As resistance to antibiotics increases, the benefits of calorimetry technique in R&D and diagnostics must be acknowledged, explains Magnus Jansson.
Researchers and scientists in laboratories are faced today with a critical R&D challenge in the field of antibiotic-resistant bacteria. A new approach, method and technology is at hand to solve this.
The R&D community has until recently lacked a sensitive, label-free cell-based assay possessing the capability to measure bacterial activity in real time with the minimal effort.
Calorimetry-based cell monitoring is uniquely suited to the development of novel antibiotics, as a consequence of the speed, sensitivity and novel insights it generates.
In essence, calorimetry measures the power produced in a cell culture at any given time as Joules/second (W). The heat that is generated is a measurement of the metabolic processes in the cells and, consequently, gives a true phenotype fingerprint of the organism measured.
Calorimetry provides a label-free, non-destructive measurement - making post experimental analysis possible, whilst being independent of sample morphology. This means that tests can be performed both on bacteria in solution, as well as on solid media, including three-dimensional matrices – for example surgical and dental implant materials and bone biopsies
Minor changes in growth behaviour, such as metabolic pathway mutations, are detected, as are biofilm formation and, most significantly, antimicrobial sensitivity.
Calorimetry is a ground-breaking approach for the development of novel antibiotic compounds [and] effective monitoring of the spread of resistant bacterial strains
A growth curve is established equivalent to a traditional growth curve, this forms the basis for determining the effect of antibiotic treatment. Prolonged lag phase is indicative of a bactericidal action, since the starting number of live bacteria will be less, and a decrease in growth rate will suggest a bacteriostatic effect. Dose-response curves, plotting dose against lag time and dose against maximal growth rate, are easily derived from the data.
The formation of biofilms can also be a concern in the potency measurements of antibiotics, since the efficacy of antibiotics differs between planktonic and biofilm growth. Biofilm formation is monitorable by calorimetry as a consequence of the fact that the metabolic status and the treatment efficacy are clearly different.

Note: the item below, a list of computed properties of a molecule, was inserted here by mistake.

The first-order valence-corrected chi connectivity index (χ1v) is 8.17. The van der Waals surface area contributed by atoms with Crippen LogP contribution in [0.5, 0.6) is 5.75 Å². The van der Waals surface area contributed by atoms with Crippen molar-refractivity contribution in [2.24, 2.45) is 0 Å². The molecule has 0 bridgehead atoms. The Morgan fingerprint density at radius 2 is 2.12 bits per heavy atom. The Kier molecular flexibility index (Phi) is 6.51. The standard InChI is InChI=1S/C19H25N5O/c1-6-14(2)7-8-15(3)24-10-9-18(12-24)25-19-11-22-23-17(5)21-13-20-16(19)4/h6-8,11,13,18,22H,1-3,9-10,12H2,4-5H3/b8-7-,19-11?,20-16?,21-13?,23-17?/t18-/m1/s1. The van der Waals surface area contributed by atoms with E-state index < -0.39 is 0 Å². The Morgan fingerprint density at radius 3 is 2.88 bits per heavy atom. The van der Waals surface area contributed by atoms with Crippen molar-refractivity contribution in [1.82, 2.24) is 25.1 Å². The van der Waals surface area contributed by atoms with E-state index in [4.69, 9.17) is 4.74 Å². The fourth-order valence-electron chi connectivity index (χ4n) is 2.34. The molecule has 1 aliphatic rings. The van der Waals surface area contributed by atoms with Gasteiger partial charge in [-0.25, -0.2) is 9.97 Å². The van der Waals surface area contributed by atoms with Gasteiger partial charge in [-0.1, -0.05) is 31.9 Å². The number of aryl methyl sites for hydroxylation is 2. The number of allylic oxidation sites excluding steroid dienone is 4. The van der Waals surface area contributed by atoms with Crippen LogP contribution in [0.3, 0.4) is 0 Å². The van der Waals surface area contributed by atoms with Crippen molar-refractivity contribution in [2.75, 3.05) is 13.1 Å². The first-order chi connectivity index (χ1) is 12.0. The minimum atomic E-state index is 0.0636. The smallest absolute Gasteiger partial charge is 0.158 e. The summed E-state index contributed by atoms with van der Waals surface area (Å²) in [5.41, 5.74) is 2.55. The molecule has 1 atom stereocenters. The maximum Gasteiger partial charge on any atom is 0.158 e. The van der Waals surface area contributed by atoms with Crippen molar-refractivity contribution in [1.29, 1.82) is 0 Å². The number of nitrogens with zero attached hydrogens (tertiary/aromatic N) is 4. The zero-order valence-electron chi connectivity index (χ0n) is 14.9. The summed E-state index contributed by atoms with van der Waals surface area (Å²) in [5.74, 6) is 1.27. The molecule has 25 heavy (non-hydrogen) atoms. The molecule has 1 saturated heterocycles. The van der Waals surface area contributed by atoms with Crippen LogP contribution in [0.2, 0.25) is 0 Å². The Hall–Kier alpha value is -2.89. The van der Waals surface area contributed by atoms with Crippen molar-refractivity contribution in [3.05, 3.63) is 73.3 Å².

The heat produced by bacterial metabolism in 3-D matrices can be measured irrespective of the sample properties, thereby enabling new areas of investigation. With the calorimetry technique, bacterial growth assays are performable in both liquid and solid media.
Calorimeter-based assays account only for the actual number of metabolic active, live cells. This in contrast to molecular-based assays, where there can be difficulties distinguishing between the number of live active cells and DNA/protein remaining in inactive/dead cells protected by biofilm.
It is also easy to monitor the metabolic activity for prolonged times using calorimetry - a typical assay will run from just a few hours up to days or weeks if required. This allows for the monitoring of persister cells or cells derived with antibiotic resistance from biofilm formation.
Calorimeter-based assays account only for the actual number of metabolic active, live cells. This in contrast to molecular-based assays, where there can be difficulties distinguishing between the number of live active cells and DNA/protein remaining
Potentiating treatments are being used more regularly so that antibiotic efficacy can be increased. A calorimetric assay can be used to monitor the use of potentiating compounds that have no inherent antibiotic properties and multiple modes of action of combined therapies. Unbiased phenotype screening is achieved since there isn’t any need to know the mechanism of action prior to the experiment,
Technological advancement has made possible the efficient screening of lead compounds and dose response measurements, with calorimetric tests carried out in a microtiter plate-based format. The 32-channel calScreener technology is a prime example of this. With this innovative technology, throughput is increased by multiple parallel channels, with presterilized single-use consumables that are perfectly suited for bacterial growth in research environments.
Calorimetry is a ground-breaking approach which is ideal for the development of novel antibiotic compounds, as well as effective monitoring of the spread of resistant bacterial strains in life science research. The method is highly-sensitive, fast and cost-effective asset. Combining an indication-based panel of antibiotics with detection, enables scientists to identify the presence of infecting agents and to make a determination on the right antibiotic treatment to apply in hours as opposed to days.
Magnus Jansson is chief scientific officer of SymCel Sverige AB